Following the launch of our series of free webinars examining the various impacts of Covid-19 on international business, we’ve answered the questions raised in our first session below.

Question: “If there is a further decline in stock markets, how will this impact GBPUSD?”

Answer: Under normal trading conditions, a decline in the value of GBPUSD can be reported as a positive development for companies in the FTSE100, who report most of their profit in Dollars. However, in this situation, given the overall sentiment and fear in the UK markets, you would expect to see the value of the Pound decline at a similar pace to the FTSE100. If UK businesses are struggling, it creates future risk on economic data like manufacturing and industrial production, employment numbers and GDP, all of which will contribute to a weaker Pound versus other currencies.

Question: “Due to business downturn, we have an excess amount of cash in USD as inventory went down. On a 6-month horizon base, which currency would you recommend keeping the cash funds in? USD, EUR, GBP, etc.? I’m looking for stability as opposed to making a profit from currency transactions.”

Answer: With many Central Banks slashing their interest rates, there aren’t many exciting options, but that said the Dollar is the reserve currency for the economy. A recovery led by the US markets would drive sentiment in other markets and would most likely drive a stronger Dollar overall. I assume many other businesses will also be holding a surplus of Dollars. [1][2]

Question: “How would you comment last two weeks increase of LIBOR USD (it doubled)? What is your view of LIBOR 3M USD at 31.12.2021 a year from now?”

Answer: This is an interesting question. The aggressive rate cut undertaken by the Fed spread out the Libor rate by 120+ points. The market was simply not prepared to see a cut to 0.00% and within such a short space of time. The Federal Reserve had maintained a neutral stance heading into 2020, suggesting neither a hike or cut was on the cards, all being well. EuroDollar implied rates suggest the Fed need to hike rates by 25 basis points. [3][4]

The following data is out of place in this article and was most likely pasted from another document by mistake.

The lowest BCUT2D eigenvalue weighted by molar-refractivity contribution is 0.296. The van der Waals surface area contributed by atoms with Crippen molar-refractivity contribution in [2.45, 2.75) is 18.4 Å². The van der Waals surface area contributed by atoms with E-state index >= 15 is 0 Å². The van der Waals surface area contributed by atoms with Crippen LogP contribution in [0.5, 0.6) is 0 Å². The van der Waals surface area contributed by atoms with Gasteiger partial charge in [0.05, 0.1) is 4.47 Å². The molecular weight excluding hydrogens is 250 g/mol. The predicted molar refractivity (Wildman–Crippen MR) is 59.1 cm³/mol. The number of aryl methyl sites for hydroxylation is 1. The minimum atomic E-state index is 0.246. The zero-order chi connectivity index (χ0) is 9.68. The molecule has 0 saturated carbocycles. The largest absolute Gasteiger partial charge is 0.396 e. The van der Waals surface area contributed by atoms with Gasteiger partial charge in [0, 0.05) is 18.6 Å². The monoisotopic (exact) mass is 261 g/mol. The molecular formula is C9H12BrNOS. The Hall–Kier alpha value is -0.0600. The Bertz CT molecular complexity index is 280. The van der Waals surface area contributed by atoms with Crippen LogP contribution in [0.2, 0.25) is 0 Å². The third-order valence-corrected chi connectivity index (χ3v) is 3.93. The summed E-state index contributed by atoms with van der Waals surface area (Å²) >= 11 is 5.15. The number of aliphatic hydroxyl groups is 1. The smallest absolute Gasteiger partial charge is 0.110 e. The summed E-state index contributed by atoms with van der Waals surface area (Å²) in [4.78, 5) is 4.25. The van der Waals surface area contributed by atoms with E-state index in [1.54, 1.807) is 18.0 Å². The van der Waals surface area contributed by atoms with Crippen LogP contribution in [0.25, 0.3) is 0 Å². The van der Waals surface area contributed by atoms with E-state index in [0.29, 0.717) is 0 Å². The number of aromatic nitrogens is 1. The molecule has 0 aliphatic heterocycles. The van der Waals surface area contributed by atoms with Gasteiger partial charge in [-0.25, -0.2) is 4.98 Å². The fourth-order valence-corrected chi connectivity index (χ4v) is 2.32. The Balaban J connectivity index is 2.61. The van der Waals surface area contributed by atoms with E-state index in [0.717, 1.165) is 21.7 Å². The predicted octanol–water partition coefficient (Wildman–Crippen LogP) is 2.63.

Question: “Can the resurgence of the Chinese economy help save the world economy from a recession?”

Answer: Absolutely, the Chinese economy is the 2nd largest globally and is really the driving force behind manufacturing and industrial trends. Volkswagen has already reported that 22 of their 24 car plants are back open and operating normally. This is a great sign that things are tentatively returning to normality. It would be un-wise assume other economies will follow suit as quickly, but as China dealt with Covid-19 ahead of other countries, it provides a loose framework on timings. [5][6]

Question: “How do you see the euro performing short term?”

Answer: The Eurozone has been worst hit by the Covid-19 pandemic with several key economies facing extended periods of economic lockdown. The ECB will do what they can, but based on the 2019 economic performance and the repeated recession avoidances, the economic outlook for the Euro as a whole is fairly poor.[7][8]

Read part 2 of our Q&A here. Missed the webinar? No problem! Catch up here.


All answers are provided by our in-house FX expert and webinar host, Alistair Hutson. Whilst every effort is made to ensure the information published here is accurate, you should confirm the latest exchange rates with WorldFirst prior to making a decision. The information published is general in nature only and does not consider your personal objectives, financial situation or particular needs. Full disclaimer available online.